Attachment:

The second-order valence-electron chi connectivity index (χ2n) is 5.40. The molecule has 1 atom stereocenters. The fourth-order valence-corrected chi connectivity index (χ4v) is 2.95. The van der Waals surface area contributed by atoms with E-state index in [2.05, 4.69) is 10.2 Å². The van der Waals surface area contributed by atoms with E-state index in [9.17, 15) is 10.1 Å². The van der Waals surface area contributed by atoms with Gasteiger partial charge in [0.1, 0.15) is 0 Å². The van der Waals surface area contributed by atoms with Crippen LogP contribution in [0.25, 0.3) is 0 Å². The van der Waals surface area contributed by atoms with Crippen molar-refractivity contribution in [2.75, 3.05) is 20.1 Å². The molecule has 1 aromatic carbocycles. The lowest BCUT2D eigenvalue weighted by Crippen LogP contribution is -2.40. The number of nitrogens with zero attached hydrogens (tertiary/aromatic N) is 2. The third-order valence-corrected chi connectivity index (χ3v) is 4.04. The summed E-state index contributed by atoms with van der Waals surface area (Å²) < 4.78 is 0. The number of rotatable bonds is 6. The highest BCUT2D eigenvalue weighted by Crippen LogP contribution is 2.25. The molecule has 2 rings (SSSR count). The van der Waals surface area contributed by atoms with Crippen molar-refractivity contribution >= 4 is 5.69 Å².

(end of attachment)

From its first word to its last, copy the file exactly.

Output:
The second-order valence-electron chi connectivity index (χ2n) is 5.40. The molecule has 1 atom stereocenters. The fourth-order valence-corrected chi connectivity index (χ4v) is 2.95. The van der Waals surface area contributed by atoms with E-state index in [2.05, 4.69) is 10.2 Å². The van der Waals surface area contributed by atoms with E-state index in [9.17, 15) is 10.1 Å². The van der Waals surface area contributed by atoms with Gasteiger partial charge in [0.1, 0.15) is 0 Å². The van der Waals surface area contributed by atoms with Crippen LogP contribution in [0.25, 0.3) is 0 Å². The van der Waals surface area contributed by atoms with Crippen molar-refractivity contribution in [2.75, 3.05) is 20.1 Å². The molecule has 1 aromatic carbocycles. The lowest BCUT2D eigenvalue weighted by Crippen LogP contribution is -2.40. The number of nitrogens with zero attached hydrogens (tertiary/aromatic N) is 2. The third-order valence-corrected chi connectivity index (χ3v) is 4.04. The summed E-state index contributed by atoms with van der Waals surface area (Å²) < 4.78 is 0. The number of rotatable bonds is 6. The highest BCUT2D eigenvalue weighted by Crippen LogP contribution is 2.25. The molecule has 2 rings (SSSR count). The van der Waals surface area contributed by atoms with Crippen molar-refractivity contribution >= 4 is 5.69 Å².